Bacon, says Churchill, had a “strange, dynamic personality…But it is a pity that Admiral Bacon [Fisher’s biographer] should have discharged his mission in a spirit and method so calculated to revive the animosities and quarrels which hung around the great old sailor’s neck. Most of his contemporaries were prepared to take the...
Bacon, says Churchill, had a “strange, dynamic personality…But it is a pity that Admiral Bacon [Fisher’s biographer] should have discharged his mission in a spirit and method so calculated to revive the animosities and quarrels which hung around the great old sailor’s neck. Most of his contemporaries were prepared to take the rough with the smooth and to let bygones be bygones. To import a mood of hatred and spiteful controversy into the discussion of the memorable transactions with which Lord Fisher was concerned, was to render no true service to his memory.”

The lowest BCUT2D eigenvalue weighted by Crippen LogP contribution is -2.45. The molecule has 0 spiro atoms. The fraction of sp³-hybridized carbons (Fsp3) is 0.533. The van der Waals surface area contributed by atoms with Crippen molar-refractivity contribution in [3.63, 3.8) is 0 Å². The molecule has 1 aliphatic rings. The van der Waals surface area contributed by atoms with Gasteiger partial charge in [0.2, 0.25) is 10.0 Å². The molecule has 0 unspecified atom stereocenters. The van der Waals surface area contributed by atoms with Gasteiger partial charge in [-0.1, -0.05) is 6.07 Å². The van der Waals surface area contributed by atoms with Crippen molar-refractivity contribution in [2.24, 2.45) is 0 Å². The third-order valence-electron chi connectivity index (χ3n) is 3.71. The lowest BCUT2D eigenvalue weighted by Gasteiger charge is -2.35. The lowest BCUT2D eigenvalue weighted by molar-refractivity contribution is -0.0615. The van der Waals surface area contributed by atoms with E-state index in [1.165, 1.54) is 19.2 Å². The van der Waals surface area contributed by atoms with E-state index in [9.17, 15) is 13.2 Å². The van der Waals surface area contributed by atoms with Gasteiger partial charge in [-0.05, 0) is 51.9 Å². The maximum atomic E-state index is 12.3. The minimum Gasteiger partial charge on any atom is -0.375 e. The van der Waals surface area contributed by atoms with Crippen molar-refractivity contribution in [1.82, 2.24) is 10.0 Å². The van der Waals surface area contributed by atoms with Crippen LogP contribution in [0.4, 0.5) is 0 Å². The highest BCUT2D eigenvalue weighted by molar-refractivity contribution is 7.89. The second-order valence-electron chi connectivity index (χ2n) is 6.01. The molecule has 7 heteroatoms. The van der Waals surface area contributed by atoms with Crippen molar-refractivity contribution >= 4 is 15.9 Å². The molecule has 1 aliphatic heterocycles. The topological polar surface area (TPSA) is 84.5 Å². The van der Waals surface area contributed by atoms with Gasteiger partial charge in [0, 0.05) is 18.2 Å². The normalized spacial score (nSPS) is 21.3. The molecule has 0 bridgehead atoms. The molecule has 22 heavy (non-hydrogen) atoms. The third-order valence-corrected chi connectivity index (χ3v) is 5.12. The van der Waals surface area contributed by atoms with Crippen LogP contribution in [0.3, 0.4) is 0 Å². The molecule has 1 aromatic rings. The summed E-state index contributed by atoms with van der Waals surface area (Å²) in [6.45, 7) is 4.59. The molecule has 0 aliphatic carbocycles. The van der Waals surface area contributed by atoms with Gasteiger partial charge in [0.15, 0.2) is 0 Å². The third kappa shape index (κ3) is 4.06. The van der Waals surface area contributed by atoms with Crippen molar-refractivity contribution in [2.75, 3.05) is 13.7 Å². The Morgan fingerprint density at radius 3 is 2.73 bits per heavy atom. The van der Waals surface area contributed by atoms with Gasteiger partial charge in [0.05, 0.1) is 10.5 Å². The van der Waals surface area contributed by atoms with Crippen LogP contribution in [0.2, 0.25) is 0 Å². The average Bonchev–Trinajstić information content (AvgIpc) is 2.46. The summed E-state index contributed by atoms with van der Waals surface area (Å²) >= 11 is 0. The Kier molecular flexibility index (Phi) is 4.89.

Written in the decade before Churchill became prime minister, Great Contemporaries is a book filled with essays about great men he had known. His keen observations make the book perhaps his most important. In it, he provides fascinating insight into these subjects as Churchill approaches them with a measuring eye, finding their limitations as well as revealing their merits. These short biographies cover political and cultural personalities ranging from Franklin D. Roosevelt, Adolf Hitler, Lawrence of Arabia, and Leon Trotsky to Charlie Chaplin, H. G. Wells, Rudyard Kipling, and George Bernard Shaw.